Publication: Monitor Volume: 8 Issue: 36

On February 19, Russia’s Foreign Affairs Ministry issued a statement on the current political crisis in Moldova. The ministry acted two days after President Vladimir Putin had discussed the situation with his Moldovan Communist counterpart Vladimir Voronin by telephone, according to Chisinau’s official announcement of that conversation. Almost certainly, it led to a decision in the Kremlin to shore up publicly the pro-Russian party in Chisinau.

The Russian Foreign Ministry’s statement blessed Moldova’s Communist Party, attacked the opposition, obliquely fingered Romania, warned of a potential Balkan-type conflict, and asserted a droit de regard on Moldova’s internal situation. It repeatedly termed the Moldovan opposition “national-radicals”–a term of opprobrium in Russia’s Soviet-bequeathed official parlance–and described the opposition’s activities as “anti-Russian.”

The statement instructed Moldova, and presumably the countries and international organizations watching the situation there, that “such actions by the national-radicals do not promote ethnic accord in the multiethnic society of Moldova.” It warned “the organizers of these actions, and those forces outside the country that sustain them and pander to them, that they must understand that their actions risk creating yet another hotbed of conflict in southeastern Europe, a development that cannot be allowed to happen.”

Russia’s Foreign Ministry repeated the standard assurances in words that it respects Moldova’s sovereignty and territorial integrity. It also took the opportunity to express Russia’s support “for the Moldovan leadership’s steps toward economic transformations aiming to improve the population’s well-being.” This accolade represents Moscow’s first official and explicit response to the Communist government’s actual reversal of the Western-backed market reforms introduced by previous Moldovan governments.

The actions being incriminated are peaceful mass protests in Chisinau against Communist “re-Russification”–that is, restoration of the Soviet-era privileged status of the Russian language at the expense of the native language. In recent days, the protests intensified after the Communist Party imposed a barely revamped Soviet version of the national history for mandatory study in schools. The Moldovan president recently won Putin’s warm approval on the language policy issue. Putin and his Foreign Affairs Ministry hope to persuade CIS member countries in general to give the Russian language official status. Russian television coverage of Putin-Voronin meetings–Voronin holds the CIS-wide record for the frequency of visits to the Kremlin–tends to highlight these two presidents’ consensus on the language issue. This is now leading Moscow to weigh heavily in Voronin’s favor.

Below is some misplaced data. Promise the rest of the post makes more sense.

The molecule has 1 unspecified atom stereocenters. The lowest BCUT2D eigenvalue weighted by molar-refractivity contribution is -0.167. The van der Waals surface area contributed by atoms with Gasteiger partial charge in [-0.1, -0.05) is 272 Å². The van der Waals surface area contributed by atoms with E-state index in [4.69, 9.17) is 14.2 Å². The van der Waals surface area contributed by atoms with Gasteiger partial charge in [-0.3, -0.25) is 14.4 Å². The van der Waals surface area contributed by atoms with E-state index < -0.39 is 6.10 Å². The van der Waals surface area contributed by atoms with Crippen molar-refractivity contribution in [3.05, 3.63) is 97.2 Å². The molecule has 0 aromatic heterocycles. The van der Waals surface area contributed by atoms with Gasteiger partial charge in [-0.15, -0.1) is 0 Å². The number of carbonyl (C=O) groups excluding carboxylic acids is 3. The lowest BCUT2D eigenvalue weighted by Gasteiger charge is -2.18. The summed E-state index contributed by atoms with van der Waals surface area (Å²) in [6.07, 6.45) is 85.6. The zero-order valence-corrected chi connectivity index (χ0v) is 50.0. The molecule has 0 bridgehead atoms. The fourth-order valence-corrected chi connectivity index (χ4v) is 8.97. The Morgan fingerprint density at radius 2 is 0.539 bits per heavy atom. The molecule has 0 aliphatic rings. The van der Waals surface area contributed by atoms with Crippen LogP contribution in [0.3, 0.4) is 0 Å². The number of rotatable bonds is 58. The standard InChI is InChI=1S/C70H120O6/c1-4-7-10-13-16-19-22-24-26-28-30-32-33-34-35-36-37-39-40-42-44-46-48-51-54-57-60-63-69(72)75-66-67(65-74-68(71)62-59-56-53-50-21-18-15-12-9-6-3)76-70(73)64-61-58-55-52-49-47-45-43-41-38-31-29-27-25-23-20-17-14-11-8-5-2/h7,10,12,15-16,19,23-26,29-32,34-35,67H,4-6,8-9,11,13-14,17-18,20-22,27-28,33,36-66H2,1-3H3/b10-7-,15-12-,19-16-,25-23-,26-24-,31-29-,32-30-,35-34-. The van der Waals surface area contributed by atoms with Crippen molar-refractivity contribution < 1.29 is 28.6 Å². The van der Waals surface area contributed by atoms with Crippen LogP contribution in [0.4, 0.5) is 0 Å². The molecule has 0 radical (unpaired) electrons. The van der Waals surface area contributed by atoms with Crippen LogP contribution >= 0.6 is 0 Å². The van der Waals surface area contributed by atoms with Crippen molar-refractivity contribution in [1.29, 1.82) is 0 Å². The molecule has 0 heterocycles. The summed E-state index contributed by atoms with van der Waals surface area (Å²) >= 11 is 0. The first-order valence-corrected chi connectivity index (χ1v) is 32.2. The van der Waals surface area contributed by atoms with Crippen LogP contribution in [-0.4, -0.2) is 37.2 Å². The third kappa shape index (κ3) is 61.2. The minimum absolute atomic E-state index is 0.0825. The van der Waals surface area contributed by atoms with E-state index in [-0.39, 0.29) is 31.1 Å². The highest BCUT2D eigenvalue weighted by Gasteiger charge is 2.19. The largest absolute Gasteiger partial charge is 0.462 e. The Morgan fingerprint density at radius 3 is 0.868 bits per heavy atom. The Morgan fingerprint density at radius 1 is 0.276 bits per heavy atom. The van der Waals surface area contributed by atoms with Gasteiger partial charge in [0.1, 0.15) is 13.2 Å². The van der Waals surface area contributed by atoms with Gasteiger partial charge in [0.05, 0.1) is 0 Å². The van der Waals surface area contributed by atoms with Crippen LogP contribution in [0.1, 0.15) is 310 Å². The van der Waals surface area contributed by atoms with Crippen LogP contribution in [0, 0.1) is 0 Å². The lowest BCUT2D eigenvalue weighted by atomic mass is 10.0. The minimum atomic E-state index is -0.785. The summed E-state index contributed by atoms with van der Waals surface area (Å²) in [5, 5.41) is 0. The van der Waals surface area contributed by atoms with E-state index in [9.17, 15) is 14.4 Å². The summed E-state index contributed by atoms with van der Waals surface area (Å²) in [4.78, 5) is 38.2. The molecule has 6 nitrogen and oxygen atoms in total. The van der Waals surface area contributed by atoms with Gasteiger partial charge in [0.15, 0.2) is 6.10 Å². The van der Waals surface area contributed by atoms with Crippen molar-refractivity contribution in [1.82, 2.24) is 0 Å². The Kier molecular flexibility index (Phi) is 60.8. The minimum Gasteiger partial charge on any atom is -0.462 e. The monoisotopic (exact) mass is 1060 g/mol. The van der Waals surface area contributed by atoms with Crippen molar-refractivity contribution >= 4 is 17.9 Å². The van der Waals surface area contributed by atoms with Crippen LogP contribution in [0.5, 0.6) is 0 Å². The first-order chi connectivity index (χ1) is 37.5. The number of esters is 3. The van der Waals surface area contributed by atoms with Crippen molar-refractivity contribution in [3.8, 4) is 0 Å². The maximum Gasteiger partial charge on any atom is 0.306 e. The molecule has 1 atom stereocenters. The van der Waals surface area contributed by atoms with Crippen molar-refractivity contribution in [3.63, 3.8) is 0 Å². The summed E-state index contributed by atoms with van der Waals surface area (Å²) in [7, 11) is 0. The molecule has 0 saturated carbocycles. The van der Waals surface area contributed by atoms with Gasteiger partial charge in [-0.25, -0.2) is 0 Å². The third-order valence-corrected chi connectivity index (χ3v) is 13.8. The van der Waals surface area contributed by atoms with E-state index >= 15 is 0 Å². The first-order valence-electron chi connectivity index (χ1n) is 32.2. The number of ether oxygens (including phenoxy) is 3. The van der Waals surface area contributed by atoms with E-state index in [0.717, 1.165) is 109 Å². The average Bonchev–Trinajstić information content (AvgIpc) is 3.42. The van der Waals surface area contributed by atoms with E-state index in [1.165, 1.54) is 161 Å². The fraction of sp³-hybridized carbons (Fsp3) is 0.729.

The statement’s reference to Moldova’s multi-ethnic character aims to justify a privileged status for the Russian language. However, Russians represent only 13 percent of Moldova’s population, and only 5 percent of the total enrollment in schools, where the Communists last month elevated Russian from an optional to a mandatory subject from elementary school on. The country’s non-Moldovan and non-Russian minorities total 23 percent. Nevertheless, the Communists, the local Russians, and Moscow reduce all the non-native and minority ethnic groups–as had Soviet nationality and language policy–to the lowest common denominator of “Russian-speaking population,” an object of planned linguistic Russification. In the streets of Chisinau, the Moldovan opponents of Russification have repeatedly said that they favor the preservation of all ethnic identities, not just their own.

The warning against a possible conflict in southeastern Europe appears designed to create pretexts for the continuation of Russia’s military presence in Moldova, in violation of international pacts. Last month, Putin’s personal envoy on Transdniester, First Deputy Foreign Affairs Minister Vyacheslav Trubnikov, made public Moscow’s goal to keep the Russian troops in place as “guarantors” of an eventual political settlement for the first time on January 31-February 1. Russia had for the last two years tried to involve representatives of the Organization for Security and Cooperation in Europe into negotiations toward authorizing a Russian “peacekeeping” contingent past the December 2002 deadline. With the deadline approaching, and with a pro-Moscow party now in power in Chisinau, Trubnikov apparently felt that it was time to signal Russia’s “peacekeeping” intentions publicly. By raising now the specter of a “conflict” on the right bank of the Dniester, Moscow apparently angles for a say in that part of Moldova as well, after having enjoyed such a say on the left bank for these past ten years. There, Russia underwrites the only ethnic minority regime in contemporary Europe.

Romania is the unnamed country that the Russian statement accuses of supporting the Chisinau demonstrations. In reality, Bucharest’s current policy is incomparably more restrained than Russia’s own often strident and prosecutorial intercessions on the purported behalf of Russians/” Russian-speakers” in the “near abroad.” Within hours of the Russian Foreign Ministry’s statement, the Romanian Foreign Affairs Ministry issued a response which likewise stopped short of naming Russia. It did, however, reject the attempts at blaming the events in Chisinau on third parties. Summing up Romania’s official position as it crystallized under successive governments in that country, the statement spoke of Bucharest’s interest in seeing Moldova independent, stable and headed for Europe (Interfax, Flux, Basapress, February 18-19; see the Monitor, January 14, 18, 23, February 1, 7, 18; Fortnight in Review, February 1).

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